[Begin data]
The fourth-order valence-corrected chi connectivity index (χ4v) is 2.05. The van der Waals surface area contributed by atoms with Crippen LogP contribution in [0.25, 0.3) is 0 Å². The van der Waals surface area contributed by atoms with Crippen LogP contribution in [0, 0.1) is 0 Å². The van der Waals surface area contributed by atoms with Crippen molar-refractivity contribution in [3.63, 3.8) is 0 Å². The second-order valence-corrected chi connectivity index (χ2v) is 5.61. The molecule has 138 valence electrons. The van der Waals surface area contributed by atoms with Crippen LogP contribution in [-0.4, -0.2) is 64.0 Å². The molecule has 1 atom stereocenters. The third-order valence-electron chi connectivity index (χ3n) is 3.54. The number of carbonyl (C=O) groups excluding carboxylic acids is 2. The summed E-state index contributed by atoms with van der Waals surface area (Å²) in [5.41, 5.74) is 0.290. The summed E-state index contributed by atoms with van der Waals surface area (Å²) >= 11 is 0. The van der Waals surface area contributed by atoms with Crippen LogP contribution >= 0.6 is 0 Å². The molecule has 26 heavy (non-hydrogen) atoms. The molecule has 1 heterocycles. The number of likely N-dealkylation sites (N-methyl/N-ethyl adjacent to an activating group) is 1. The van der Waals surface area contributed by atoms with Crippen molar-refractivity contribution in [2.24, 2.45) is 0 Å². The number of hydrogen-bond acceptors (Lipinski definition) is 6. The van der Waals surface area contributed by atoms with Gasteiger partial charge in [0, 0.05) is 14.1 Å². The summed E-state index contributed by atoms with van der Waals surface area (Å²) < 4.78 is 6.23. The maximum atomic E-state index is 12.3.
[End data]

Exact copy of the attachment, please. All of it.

The fourth-order valence-corrected chi connectivity index (χ4v) is 2.05. The van der Waals surface area contributed by atoms with Crippen LogP contribution in [0.25, 0.3) is 0 Å². The van der Waals surface area contributed by atoms with Crippen LogP contribution in [0, 0.1) is 0 Å². The van der Waals surface area contributed by atoms with Crippen molar-refractivity contribution in [3.63, 3.8) is 0 Å². The second-order valence-corrected chi connectivity index (χ2v) is 5.61. The molecule has 138 valence electrons. The van der Waals surface area contributed by atoms with Crippen LogP contribution in [-0.4, -0.2) is 64.0 Å². The molecule has 1 atom stereocenters. The third-order valence-electron chi connectivity index (χ3n) is 3.54. The number of carbonyl (C=O) groups excluding carboxylic acids is 2. The summed E-state index contributed by atoms with van der Waals surface area (Å²) in [5.41, 5.74) is 0.290. The summed E-state index contributed by atoms with van der Waals surface area (Å²) >= 11 is 0. The van der Waals surface area contributed by atoms with Crippen LogP contribution >= 0.6 is 0 Å². The molecule has 26 heavy (non-hydrogen) atoms. The molecule has 1 heterocycles. The number of likely N-dealkylation sites (N-methyl/N-ethyl adjacent to an activating group) is 1. The van der Waals surface area contributed by atoms with Crippen molar-refractivity contribution in [2.24, 2.45) is 0 Å². The number of hydrogen-bond acceptors (Lipinski definition) is 6. The van der Waals surface area contributed by atoms with Gasteiger partial charge in [0, 0.05) is 14.1 Å². The summed E-state index contributed by atoms with van der Waals surface area (Å²) < 4.78 is 6.23. The maximum atomic E-state index is 12.3.